CSA explains T20 Global League postponement

  • CSA explains T20 Global League postponement

CSA explains T20 Global League postponement

Cricket South Africa (CSA) has confirmed that the inaugural edition of Global T20 League has been postponed to next year in an embarrassing climb-down for the organisation after creating a lot of expectation. Lorgat had been considered the mastermind of the T20 Global League product.

The franchise based T20 format, was former CSA CEO Haroon Lorgat's pet project but the administrator parted ways with the board inexplicably in September. "We will regroup and come back stronger and better", he said.

Tony Irish, chief executive of the South African Cricketers' Association, said the postponement would have "a very significant impact" on 144 local and overseas players who had signed contracts or been drafted to play in the eight-team league.

Moroe said: "We have not come to this decision lightly. We believe it is in the best interest of the tournament to do so", said Osman Osman from the Pretoria Mavericks.

Moroe stated that the various franchise owners were in complete support of the decision of postponement.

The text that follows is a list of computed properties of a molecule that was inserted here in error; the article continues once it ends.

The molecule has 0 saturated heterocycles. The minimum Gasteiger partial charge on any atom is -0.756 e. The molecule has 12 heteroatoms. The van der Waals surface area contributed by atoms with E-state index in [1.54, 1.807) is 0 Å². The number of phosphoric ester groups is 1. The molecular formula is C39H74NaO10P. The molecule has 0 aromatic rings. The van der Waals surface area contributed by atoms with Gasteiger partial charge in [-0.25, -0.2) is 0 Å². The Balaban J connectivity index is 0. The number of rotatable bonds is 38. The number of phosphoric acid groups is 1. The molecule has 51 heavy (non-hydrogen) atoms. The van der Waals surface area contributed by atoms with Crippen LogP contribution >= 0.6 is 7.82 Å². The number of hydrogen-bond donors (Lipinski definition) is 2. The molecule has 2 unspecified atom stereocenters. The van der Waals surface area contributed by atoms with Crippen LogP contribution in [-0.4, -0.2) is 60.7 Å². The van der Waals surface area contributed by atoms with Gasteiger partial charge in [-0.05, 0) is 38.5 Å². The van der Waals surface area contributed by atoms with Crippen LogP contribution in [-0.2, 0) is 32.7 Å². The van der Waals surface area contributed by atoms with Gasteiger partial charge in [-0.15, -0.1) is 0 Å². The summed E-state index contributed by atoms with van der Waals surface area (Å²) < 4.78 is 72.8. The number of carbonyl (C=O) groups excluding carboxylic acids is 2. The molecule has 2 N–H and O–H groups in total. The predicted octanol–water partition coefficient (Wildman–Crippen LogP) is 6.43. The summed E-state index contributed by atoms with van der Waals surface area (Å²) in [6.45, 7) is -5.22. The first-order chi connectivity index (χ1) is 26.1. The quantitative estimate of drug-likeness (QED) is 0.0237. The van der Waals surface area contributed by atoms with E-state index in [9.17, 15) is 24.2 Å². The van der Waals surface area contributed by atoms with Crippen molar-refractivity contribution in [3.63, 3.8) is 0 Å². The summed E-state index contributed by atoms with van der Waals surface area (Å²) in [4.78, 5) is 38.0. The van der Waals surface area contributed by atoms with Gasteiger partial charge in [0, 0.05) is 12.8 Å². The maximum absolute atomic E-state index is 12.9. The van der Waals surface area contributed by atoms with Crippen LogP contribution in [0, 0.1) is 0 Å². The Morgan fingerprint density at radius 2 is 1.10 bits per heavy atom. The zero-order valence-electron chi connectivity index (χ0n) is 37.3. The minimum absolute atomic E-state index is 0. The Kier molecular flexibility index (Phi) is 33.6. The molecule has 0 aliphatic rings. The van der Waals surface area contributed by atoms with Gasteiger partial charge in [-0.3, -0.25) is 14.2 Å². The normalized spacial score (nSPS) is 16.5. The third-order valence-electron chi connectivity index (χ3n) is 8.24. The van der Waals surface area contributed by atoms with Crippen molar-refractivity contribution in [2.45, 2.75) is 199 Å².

Hales, who is still waiting to hear the level of disciplinary action he faces from the European Central Bank following the arrest of Ben Stokes last month, turned down a contract in the Bangladesh Premier League to play in South Africa.

On Tuesday, following a meeting of the CSA and the T20 Global League board along with consultations with the franchise owners, it was made a decision to postpone the inaugural edition to November, 2018.

"Having discussed it with Mr. Moroe and Mr. Nenzani, we have arrived at a unanimous decision to defer the inaugural edition to next year".

According to ESPNCricinfo, Moroe had admitted last week that the cricket governing body in South Africa was set to lose $25 million with the first edition of the T20 Global League.

"If you have a look at where we are in terms of the budgets we had allocated in running the league, if you look at the numbers put in front of us for sponsorship and broadcast deals, we were going to make losses of between $6-$8 million every year for the next five years". The amount accounts for over half of CSA's current cash reserves.